#11
Gren said:
And you again, are ignoring the main argument of, Direct family line, which is the point I actually argued.
Nobody's ignoring your argument, we're just trying to point out that it doesn't support the point you were making. Even if your direct family line were genetically screened for racial purity every five minutes of their lives, if one of the people they bred with had the darkie gene then you have it too.

You were trying to claim a superior spread of rights as a result of pure-blood descendancy. Everyone else was pointing out that to establish you were entitled, you would need to be able to prove all of your ancestors were of that ilk and not just a carefully-selected handful. A drop of ink on a bucket of water, etc.
 
#13
To what the above have said, I can only add, indeed.

If you look at the SS, to whom these things mattered (and that's not entirely a comment on the intellectual company you keep), then they had to prove unbroken Nordic descent back to the 1750s on both sides: just in case the Aryan supermen of pure Germanic surnames had a tendency to marry surreptitious wog ladies.

As said earlier, surnames are no guide to descent or lineage. They're a cultural, rather than biological, marker. This was clearly explained in the thread to which you refer. Even assuming the Grens of years past didn't like a bit of Nando's sauce in the ancestral melting pot, analysis of genetic profiles vis-a-vis surnames shows (I think) a sum illegitimacy/adoption rate of 50% over a 400-500 year period, even for rare, Royston Vasey-ish surnames.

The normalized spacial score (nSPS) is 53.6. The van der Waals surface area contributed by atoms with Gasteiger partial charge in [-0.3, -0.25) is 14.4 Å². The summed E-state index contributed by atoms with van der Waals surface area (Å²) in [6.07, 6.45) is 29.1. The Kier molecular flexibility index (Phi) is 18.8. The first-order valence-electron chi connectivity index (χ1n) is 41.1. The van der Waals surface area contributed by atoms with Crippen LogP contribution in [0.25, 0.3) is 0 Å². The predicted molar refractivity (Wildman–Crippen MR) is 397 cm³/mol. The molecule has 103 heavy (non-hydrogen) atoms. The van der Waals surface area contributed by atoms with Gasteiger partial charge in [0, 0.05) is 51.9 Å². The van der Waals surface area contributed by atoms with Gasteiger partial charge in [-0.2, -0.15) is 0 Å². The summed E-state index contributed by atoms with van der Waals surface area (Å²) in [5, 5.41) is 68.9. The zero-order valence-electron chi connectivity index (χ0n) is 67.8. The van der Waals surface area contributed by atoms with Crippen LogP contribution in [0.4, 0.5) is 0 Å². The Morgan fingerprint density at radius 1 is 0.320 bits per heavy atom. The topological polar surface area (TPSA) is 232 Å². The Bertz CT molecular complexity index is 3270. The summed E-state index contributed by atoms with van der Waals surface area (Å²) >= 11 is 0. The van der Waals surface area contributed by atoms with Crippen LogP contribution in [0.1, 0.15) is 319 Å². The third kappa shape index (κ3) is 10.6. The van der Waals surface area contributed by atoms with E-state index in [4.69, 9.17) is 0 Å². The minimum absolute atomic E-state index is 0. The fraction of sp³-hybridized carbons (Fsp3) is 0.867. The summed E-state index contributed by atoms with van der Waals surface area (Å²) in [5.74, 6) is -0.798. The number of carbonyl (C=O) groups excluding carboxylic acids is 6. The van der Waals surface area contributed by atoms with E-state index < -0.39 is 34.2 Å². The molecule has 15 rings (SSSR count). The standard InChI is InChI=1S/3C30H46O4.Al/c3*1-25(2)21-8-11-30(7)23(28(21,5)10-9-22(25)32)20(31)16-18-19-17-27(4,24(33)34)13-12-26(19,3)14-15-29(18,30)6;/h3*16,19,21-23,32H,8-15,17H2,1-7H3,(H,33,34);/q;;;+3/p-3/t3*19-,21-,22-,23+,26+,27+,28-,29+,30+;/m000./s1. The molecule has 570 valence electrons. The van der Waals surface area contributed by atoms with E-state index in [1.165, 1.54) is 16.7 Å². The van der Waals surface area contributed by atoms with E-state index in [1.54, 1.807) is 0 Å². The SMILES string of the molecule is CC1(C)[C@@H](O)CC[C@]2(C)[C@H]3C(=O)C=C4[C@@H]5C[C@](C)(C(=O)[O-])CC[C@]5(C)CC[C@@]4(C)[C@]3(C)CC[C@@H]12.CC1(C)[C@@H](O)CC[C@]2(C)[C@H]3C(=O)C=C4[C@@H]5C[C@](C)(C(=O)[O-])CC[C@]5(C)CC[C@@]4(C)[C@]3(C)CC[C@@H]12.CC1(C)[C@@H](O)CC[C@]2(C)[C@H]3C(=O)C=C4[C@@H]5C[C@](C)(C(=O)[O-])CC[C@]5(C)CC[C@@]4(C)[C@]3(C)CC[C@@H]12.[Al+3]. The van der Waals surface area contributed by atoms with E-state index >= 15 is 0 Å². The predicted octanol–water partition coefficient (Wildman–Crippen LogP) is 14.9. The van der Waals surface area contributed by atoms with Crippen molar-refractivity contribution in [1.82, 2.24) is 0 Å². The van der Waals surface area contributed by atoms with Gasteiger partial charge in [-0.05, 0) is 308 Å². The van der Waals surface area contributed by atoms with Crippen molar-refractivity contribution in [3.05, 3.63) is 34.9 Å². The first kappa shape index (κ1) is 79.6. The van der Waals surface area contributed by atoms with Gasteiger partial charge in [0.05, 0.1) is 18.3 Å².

Furthermore: Norfolk saw immense immigration from the Low Countries (ie both Dutch and French Walloon) in the early modern period: http://www.bbc.co.uk/legacies/immig_emig/england/norfolk/article_2.shtml

You don't know that your female ancestors weren't immigrant cheesewogs. If that doesn't bother you or alter your argument because they're sufficiently white, then I suggest that's something you need to mull over in a quiet place somewhere.

Edit: To give yet another example, Bob Marley could claim unbroken patrilineal descent from rural Sussex (Google it). This didn't make him a honkey...
 
#16
If you trace your lineage even further back you'll probably find you are a direct descendant of 'Lucy' who originated in what is now Ethiopia, which makes you a kaffer.
 

RP578

LE
Book Reviewer
#17
Gren,

When relying on patriarchal lineage it's wise to keep in mind the old Hebrew saying, "Mother sure, father unsure".